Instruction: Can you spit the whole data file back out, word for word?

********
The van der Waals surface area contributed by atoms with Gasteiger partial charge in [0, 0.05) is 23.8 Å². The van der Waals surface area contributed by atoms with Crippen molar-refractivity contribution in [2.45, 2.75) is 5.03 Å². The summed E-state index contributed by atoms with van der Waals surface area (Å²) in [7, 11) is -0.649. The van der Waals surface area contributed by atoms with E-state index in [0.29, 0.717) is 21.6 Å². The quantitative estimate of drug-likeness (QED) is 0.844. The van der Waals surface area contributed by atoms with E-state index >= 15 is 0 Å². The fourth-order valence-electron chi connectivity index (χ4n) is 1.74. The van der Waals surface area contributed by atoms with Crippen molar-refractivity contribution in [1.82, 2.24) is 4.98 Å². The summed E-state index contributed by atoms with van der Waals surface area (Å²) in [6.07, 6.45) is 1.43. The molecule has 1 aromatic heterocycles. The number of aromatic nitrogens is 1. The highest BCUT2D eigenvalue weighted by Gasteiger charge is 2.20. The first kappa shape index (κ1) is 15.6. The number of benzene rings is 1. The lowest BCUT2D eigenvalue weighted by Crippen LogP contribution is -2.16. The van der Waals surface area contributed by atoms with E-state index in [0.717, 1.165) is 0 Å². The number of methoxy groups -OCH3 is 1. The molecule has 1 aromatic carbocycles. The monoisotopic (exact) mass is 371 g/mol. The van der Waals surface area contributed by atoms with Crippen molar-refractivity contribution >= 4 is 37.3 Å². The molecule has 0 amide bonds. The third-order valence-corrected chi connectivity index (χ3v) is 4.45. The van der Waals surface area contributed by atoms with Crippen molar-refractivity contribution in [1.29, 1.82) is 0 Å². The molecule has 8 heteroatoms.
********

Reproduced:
The van der Waals surface area contributed by atoms with Gasteiger partial charge in [0, 0.05) is 23.8 Å². The van der Waals surface area contributed by atoms with Crippen molar-refractivity contribution in [2.45, 2.75) is 5.03 Å². The summed E-state index contributed by atoms with van der Waals surface area (Å²) in [7, 11) is -0.649. The van der Waals surface area contributed by atoms with E-state index in [0.29, 0.717) is 21.6 Å². The quantitative estimate of drug-likeness (QED) is 0.844. The van der Waals surface area contributed by atoms with E-state index >= 15 is 0 Å². The fourth-order valence-electron chi connectivity index (χ4n) is 1.74. The van der Waals surface area contributed by atoms with Crippen molar-refractivity contribution in [1.82, 2.24) is 4.98 Å². The summed E-state index contributed by atoms with van der Waals surface area (Å²) in [6.07, 6.45) is 1.43. The molecule has 1 aromatic heterocycles. The number of aromatic nitrogens is 1. The highest BCUT2D eigenvalue weighted by Gasteiger charge is 2.20. The first kappa shape index (κ1) is 15.6. The number of benzene rings is 1. The lowest BCUT2D eigenvalue weighted by Crippen LogP contribution is -2.16. The van der Waals surface area contributed by atoms with E-state index in [0.717, 1.165) is 0 Å². The number of methoxy groups -OCH3 is 1. The molecule has 1 aromatic carbocycles. The monoisotopic (exact) mass is 371 g/mol. The van der Waals surface area contributed by atoms with Crippen molar-refractivity contribution >= 4 is 37.3 Å². The molecule has 0 amide bonds. The third-order valence-corrected chi connectivity index (χ3v) is 4.45. The van der Waals surface area contributed by atoms with Crippen molar-refractivity contribution in [1.29, 1.82) is 0 Å². The molecule has 8 heteroatoms.